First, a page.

By Melissa Schill
In third and fourth grade, my teacher’s aide was Jewish. Every year in April, she would miss school to celebrate Passover. I remember her explaining to the class that per Jewish law, no work is done on the first two days and the last two days of Passover. The time is instead spent in rest and celebration.
Though taking time off from work is an important part of Passover, the vast majority of schools in the United States do not give students nor teachers time off. They are instead forced to choose between observing their religious holiday or attending school.
This problem is the same for other religions and their religious celebration days. Muslims, for example, miss school for Eid al-Fitr and Eid al-Adha, among other holidays. Hindus often take off school for Diwali. In New York, schools offer time off for Rosh Hashanah, Yom Kippur, Eid al-Fitr and Eid al-Adha, but this is a rarity.
However, Christians do not seem to have the same problem as other religions when it comes to taking time off for religious celebrations. Christmas falls conveniently during winter break. School is rarely held on Good Friday; the reason for the day off was vaguely described by my school district as a “board holiday.”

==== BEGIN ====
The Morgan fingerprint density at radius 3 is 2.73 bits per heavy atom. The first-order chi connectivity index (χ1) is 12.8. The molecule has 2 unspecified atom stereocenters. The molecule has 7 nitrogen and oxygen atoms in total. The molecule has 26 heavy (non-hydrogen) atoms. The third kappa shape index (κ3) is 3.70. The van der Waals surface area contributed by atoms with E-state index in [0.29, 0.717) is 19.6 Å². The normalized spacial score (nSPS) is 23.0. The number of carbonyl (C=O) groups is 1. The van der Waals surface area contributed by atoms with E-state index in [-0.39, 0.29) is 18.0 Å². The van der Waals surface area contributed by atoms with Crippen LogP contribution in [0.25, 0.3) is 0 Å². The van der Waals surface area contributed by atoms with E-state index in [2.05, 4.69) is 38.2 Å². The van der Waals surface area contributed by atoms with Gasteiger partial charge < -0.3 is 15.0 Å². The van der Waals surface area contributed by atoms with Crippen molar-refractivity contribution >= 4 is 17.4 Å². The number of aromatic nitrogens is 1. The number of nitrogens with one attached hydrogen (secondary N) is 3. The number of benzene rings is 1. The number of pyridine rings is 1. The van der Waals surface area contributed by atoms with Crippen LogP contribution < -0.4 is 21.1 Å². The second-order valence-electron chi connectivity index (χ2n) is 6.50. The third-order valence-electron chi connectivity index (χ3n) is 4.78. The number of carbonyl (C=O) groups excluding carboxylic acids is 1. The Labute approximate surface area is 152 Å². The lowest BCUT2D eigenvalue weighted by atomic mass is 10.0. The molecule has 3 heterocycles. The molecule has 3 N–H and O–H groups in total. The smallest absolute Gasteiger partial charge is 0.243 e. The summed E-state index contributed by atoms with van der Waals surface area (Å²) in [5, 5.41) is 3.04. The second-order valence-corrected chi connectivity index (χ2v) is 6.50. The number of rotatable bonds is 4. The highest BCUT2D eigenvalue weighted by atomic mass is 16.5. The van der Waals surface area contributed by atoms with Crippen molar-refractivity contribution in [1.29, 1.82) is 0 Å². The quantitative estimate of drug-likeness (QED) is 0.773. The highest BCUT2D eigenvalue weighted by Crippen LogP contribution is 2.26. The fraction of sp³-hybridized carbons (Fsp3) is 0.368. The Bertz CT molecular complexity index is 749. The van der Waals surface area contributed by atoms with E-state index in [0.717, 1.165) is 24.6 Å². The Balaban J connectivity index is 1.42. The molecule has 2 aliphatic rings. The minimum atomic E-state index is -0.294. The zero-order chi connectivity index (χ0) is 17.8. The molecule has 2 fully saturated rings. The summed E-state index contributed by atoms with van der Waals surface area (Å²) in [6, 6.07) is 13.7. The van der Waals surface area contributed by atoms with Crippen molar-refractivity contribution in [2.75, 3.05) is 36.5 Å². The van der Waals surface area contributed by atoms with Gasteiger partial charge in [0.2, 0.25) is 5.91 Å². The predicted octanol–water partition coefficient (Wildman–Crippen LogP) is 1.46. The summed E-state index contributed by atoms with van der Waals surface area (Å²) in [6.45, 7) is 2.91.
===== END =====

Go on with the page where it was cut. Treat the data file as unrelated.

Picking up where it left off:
So what should constitute time off? Should certain holidays warrant schools closing? For districts across the country, the concentration of student religion dictates which holidays schools close for. In Prospect Park School District, for example, schools are closed for the first and last days of Ramadan. Because a large percentage of their student body is Muslim, mass absences on these days made the school day a waste. Teachers are forced to spend significant time re-teaching lessons that students are absent for.
In reference to the issue of which religious holidays should constitute school closing, the “separation of school and state” is often brought up. Court cases pop up across the nation concerning whether it is constitutional to offer time off for religious holidays. There has also been controversy about religious holidays in the classroom.
At winter school concerts, Christmas is a blatant feature. I remember dressing up in my red velvet Christmas dress each year in elementary school and singing Christmas carols. The school’s auditorium would be decked out with red and green streamers and sparkling Christmas lights. Young students would shake jingle bells.
Across the nation, school districts have been removing these Christmas features, especially those with explicit religious themes. It is a battle of First Amendment rights. Supporters of Christmas in the classroom argue that removing it is a violation of their freedom of worship rights. Those against Christmas in the classroom use the separation of church and state argument.
Though the battle continues to wage year in and year out, the ultimate decisions continue to be left in the hands of individual school boards.